Social Networking and your Resume
Saved under Brandon Hayhurst, Employment, Huffman
Tags: career development, Danny Huffman, education career services, Facebook, new jobs, Resume and Cover Letter, social networking, Twitter
“This might sound like a silly question, but should I post my resume on social networking sites such as Facebook or Twitter? I know they’re not really professional, but can it help me at all?”
– Tim Drake
Don’t worry, Tim. It’s actually a very good question to discuss about online networking.
Unfortunately, there is no short answer to this question. Yes, posting your resume on Facebook or Twitter can be helpful for your job search, especially considering employers are sourcing candidates on social networking sites nowadays.
Warning: Not all good things happen in the digital world.
Placing yourself completely out there in the digital world can also eliminate you from the running just as fast as a misplaced tattoo. Recent legislation makes it all so clear: what is online does NOT stay online. As a matter of fact, many companies hire individuals to scour the Internet to better acquaint themselves to their prospective (and current) employees.
Think of it this way, if you were a hiring executive and happened to see inappropriate images or statements from your next interviewee, would that affect the outcome? In terms of your resume, you definitely have the power to present yourself in the most professional manner… always professional.
Control is the keyword here. If you’re going to use your social networking site during your job search, make sure it’s completely professional. Honestly, this is hard for many people. Go ahead and test yourself and check your social networking sites… are there images, texts, or shout-outs which “could” put you in a not-so great light?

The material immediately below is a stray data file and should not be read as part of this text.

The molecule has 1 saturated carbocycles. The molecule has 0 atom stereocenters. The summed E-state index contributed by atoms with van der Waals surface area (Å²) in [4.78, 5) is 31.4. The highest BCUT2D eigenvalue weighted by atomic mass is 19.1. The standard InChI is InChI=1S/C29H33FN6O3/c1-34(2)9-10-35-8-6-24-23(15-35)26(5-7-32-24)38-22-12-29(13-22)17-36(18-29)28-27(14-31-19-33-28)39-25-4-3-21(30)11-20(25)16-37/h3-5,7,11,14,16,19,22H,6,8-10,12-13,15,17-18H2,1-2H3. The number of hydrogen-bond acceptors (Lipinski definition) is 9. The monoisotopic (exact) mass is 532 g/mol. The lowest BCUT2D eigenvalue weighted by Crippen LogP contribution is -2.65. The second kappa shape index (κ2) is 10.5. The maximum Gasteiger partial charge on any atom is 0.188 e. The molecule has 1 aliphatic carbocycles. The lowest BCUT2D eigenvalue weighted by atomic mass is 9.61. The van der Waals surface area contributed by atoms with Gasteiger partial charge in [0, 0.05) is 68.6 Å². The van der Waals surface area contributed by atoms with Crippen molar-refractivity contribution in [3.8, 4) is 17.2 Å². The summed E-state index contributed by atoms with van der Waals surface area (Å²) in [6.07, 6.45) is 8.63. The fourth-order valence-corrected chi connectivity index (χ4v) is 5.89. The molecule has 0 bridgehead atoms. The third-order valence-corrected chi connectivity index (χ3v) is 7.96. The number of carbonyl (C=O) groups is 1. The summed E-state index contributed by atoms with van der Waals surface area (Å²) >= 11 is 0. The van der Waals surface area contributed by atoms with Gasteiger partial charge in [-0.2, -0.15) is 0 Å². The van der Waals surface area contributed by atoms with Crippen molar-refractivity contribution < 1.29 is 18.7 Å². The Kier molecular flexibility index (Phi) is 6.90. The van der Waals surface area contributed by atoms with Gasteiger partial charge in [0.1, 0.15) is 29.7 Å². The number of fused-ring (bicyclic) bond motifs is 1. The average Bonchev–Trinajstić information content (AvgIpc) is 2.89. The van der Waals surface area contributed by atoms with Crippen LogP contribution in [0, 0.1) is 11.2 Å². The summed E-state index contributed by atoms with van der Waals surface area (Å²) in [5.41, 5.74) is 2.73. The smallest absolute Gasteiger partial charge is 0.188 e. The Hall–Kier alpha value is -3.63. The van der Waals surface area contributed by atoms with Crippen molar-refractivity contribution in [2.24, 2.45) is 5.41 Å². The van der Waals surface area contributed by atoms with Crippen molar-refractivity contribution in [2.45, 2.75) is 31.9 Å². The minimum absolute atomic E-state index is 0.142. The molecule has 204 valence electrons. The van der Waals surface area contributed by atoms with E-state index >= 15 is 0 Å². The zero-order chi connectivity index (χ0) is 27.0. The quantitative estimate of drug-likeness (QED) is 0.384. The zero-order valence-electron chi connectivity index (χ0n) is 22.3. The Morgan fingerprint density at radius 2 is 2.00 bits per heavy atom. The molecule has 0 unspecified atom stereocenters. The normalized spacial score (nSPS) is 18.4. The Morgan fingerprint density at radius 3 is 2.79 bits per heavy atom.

According to a recent survey, a whopping 91 percent of Facebook accounts–alone–contain inappropriate information that can be considered a red flag to employers. This includes photos, posts, and even friends.
Do you think you can manage all of your photos, posts, and friends AND keep them strictly professional? If not, then posting your resume on Facebook might not be the best idea.
Twitter, on the other hand, is a little easier to manage than Facebook. People “follow’ others because they’re interested in hearing what they have to say; therefore, if you keep your tweets professional, you will only attract professional followers who won’t be a red flag to your job search.
Keep this in mind: It only takes one bad apple to spoil the bunch.
If this sound overly cautious, it’s because you should be. Social networking sites are a double-edged sword that can hurt you just as easily as they can help you, consider this your final warning!
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Written by Brandon Hayhurst
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